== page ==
“Because of selling these jikos I am now financially independent while I encourage more women to use safe energy.”

Damaris Ochola is another beneficiary from Kisumu County. She makes briquettes using molasses. This new technology reduces cutting of trees hence conserving the environment. Ochola was trained in 2015 with other members of her group. After the training, however, Ochola had challenges because she did not have the machine used to make briquettes.

“We only have one machine in the whole of Kisumu town so you have to book in advance in order to hire. This means that you have to make as many as you can during the few days that you have the machine,” she said adding that the machine is too expensive for one person at the beginning.


Another challenge that Ochola faces is accessing molasses. Many people always associate molasses with alcohol brewers (chang’aa) .This also poses a challenge in transporting molasses because matatu owners fear that they will be arrested for encouraging chang’aa production.

Another challenge is that the briquettes only do well during the sunny season. When there is no sufficient sun, they take longer to dry.

However, Ochola has managed to overcome the challenges and beyond selling the briquettes, she has also become an employer.

“I am very happy that I have introduced women to safe energy where their health is taken care of while their expenses have also gone down.”

Ochola would like the county government to give them loans so that they can expand their businesses by buying the machine which is worth KSh80,000.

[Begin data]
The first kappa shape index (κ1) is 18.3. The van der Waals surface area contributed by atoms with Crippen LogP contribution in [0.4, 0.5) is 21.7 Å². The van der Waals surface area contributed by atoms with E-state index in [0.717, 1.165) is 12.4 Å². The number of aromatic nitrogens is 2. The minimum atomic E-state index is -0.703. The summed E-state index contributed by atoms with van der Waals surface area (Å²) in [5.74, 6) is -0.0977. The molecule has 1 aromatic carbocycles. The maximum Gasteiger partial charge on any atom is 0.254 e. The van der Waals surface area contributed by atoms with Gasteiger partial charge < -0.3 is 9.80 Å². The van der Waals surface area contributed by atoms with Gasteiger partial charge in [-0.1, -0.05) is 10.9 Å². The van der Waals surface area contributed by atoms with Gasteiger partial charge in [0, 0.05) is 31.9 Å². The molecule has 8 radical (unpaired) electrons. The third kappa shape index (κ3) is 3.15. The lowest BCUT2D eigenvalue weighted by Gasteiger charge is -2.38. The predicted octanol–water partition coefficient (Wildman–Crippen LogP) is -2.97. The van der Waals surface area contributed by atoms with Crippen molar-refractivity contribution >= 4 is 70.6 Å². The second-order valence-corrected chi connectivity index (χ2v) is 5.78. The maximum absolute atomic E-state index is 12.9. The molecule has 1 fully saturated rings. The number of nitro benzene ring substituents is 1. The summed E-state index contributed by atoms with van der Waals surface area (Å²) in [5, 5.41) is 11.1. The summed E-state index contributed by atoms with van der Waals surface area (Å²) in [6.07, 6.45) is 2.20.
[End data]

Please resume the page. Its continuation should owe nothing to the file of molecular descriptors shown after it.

Through this project, there are also women who have been trained on how to install and repair solar panels and wiring for lighting and other appliances like radio. The trainings are done by Energy4Impact to reduce the gas emitted by tin lamps and also reduce the use of batteries for radios, which are an environmental hazard.

Lydia Muchiri, Senior Gender and Energy Advisor-Practical Action said 730 women entrepreneurs have been trained and economically empowered in the WEEWorks programme. The women are spread across five regions and seven counties. She said this was done to enhance women participation and benefit.

“We all know that if you empower a woman, you empower a community. Women are also very good in marketing good products and bringing down bad products,” explained Muchiri. She noted that so far women have been doing a good job at marketing the products that they make and also consume.

Lillian Ogombo, Chief Officer Energy and Mining, County Government of Kisumu encouraged the women to continue spreading the gospel of clean energy. She also shared with the attendants that her department has a kitty of KSh5 million which is at their disposal.

“You already have groups so you should make use of the available resources by applying for loans and grants where possible. That money is set aside for you and you should come for it,” Ogombo said.

John Maina, Principle Renewable Energy Officer, Ministry of Energy also expressed his support for the programme. “Women are pillars of the society and so when we make their work easier, healthier and safer, the whole society is happy,” said Maina. He added: “I am glad that the programme covers many regions and with our continued partnership I can see it going to all parts of the country. One day we will be a country of cleaner.”

WEEWork programme also works towards attaining seven out of the 17 Sustainable Development Goals (SDGs). It is reducing poverty, reducing hunger, encouraging good health, supporting quality education, providing affordable and clean energy, encouraging clean and decent work and economic empowerment and supporting climate action.